Towards a Science of Science Teaching
Towards a Science of Science Teaching was first published in 1981. It described the findings of the Concepts in Secondary Mathematics and Science Project and explained the methods and results of that research programme. It gave an account of testing instruments (Science Reasoning Tasks) which teachers could use to assess the cognitive levels of their students and gave details of a curriculum analysis taxonomy for analysing the level of difficulty of any science activity.
The book related the findings of the research project to the cognitive demands of the curricula then being taught and showed that there were significant areas of mismatch. The authors pointed out that the daily experience of many science teachers was that the demands being made on young learners were unreasonable because of the chasm between the expectations expressed in curriculum objectives and the cognitive skills of many students. The book was written at a time when this problem seemed to have been accentuated by the trend towards establishing science as an essential part of the educational experience of all students.
Responding to the challenge
This was the book that first published to a wider audience the rationale for the very influential CASE project (1984-1987). During its development phase, the CASE project tested out an approach to cognitive acceleration by comparing experimental and control classes. The experimental group showed a ‘significantly greater gain in measures of formal operational thinking, compared with the matched control group and … were found to perform significantly better in GCSE Science, Mathematics and English’. Subsequent evaluation following publication of the materials replicated the originally reported effects.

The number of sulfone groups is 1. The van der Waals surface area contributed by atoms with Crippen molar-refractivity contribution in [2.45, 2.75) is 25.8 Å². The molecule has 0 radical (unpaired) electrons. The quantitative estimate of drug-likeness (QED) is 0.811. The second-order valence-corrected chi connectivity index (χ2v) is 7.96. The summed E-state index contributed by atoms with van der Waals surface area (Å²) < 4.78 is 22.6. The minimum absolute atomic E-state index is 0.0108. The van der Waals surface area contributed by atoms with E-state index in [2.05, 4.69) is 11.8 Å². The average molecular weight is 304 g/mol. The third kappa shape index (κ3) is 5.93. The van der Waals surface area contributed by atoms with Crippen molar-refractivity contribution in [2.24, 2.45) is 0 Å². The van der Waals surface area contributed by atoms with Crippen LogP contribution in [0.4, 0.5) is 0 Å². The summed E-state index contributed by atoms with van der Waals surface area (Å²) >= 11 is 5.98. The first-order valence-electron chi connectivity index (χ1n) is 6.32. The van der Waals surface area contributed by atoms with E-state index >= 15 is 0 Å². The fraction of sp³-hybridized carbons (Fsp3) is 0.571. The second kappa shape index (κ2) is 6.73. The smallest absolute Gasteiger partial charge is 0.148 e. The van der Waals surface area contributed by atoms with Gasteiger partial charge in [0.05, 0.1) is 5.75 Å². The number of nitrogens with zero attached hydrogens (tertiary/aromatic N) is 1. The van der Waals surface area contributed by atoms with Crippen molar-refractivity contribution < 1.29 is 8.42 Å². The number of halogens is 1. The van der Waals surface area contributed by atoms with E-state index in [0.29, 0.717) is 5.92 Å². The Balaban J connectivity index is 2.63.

Cognitive acceleration now
Work on cognitive acceleration has extended beyond science and mathematics. A range of resources is available.
1. Looking for a model
2. Applying the model
3. Concrete and formal operations
4. Class tasks
5. Using Science Reasoning Tasks
6. Selecting attainable objectives
7. The unity of formal operations
8. A curriculum analysis taxonomy (CAT)
9. Objectives in the sciences
10. Testing of the CAT
11. The match
12. Strategies for improving the match
13. The New Science Curriculum
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Resource by: Heinemann